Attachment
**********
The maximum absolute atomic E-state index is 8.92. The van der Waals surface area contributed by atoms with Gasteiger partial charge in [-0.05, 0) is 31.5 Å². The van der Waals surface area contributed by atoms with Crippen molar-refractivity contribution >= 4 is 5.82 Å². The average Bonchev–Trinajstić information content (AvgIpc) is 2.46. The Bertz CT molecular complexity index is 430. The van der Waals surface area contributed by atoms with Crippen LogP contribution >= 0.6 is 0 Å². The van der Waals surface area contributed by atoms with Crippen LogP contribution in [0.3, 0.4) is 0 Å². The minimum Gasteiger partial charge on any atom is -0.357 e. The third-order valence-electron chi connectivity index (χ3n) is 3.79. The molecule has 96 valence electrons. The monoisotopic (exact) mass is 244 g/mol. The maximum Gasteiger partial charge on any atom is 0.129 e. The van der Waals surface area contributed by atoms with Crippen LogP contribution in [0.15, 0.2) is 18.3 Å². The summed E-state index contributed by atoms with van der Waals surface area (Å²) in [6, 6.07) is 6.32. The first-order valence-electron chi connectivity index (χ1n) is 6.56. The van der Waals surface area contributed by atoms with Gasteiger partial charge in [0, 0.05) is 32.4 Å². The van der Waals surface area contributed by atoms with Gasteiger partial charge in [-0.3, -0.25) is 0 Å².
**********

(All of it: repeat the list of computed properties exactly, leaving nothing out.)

The maximum absolute atomic E-state index is 8.92. The van der Waals surface area contributed by atoms with Gasteiger partial charge in [-0.05, 0) is 31.5 Å². The van der Waals surface area contributed by atoms with Crippen molar-refractivity contribution >= 4 is 5.82 Å². The average Bonchev–Trinajstić information content (AvgIpc) is 2.46. The Bertz CT molecular complexity index is 430. The van der Waals surface area contributed by atoms with Crippen LogP contribution >= 0.6 is 0 Å². The van der Waals surface area contributed by atoms with Crippen LogP contribution in [0.3, 0.4) is 0 Å². The minimum Gasteiger partial charge on any atom is -0.357 e. The third-order valence-electron chi connectivity index (χ3n) is 3.79. The molecule has 96 valence electrons. The monoisotopic (exact) mass is 244 g/mol. The maximum Gasteiger partial charge on any atom is 0.129 e. The van der Waals surface area contributed by atoms with Crippen LogP contribution in [0.15, 0.2) is 18.3 Å². The summed E-state index contributed by atoms with van der Waals surface area (Å²) in [6, 6.07) is 6.32. The first-order valence-electron chi connectivity index (χ1n) is 6.56. The van der Waals surface area contributed by atoms with Gasteiger partial charge in [0, 0.05) is 32.4 Å². The van der Waals surface area contributed by atoms with Gasteiger partial charge in [-0.3, -0.25) is 0 Å².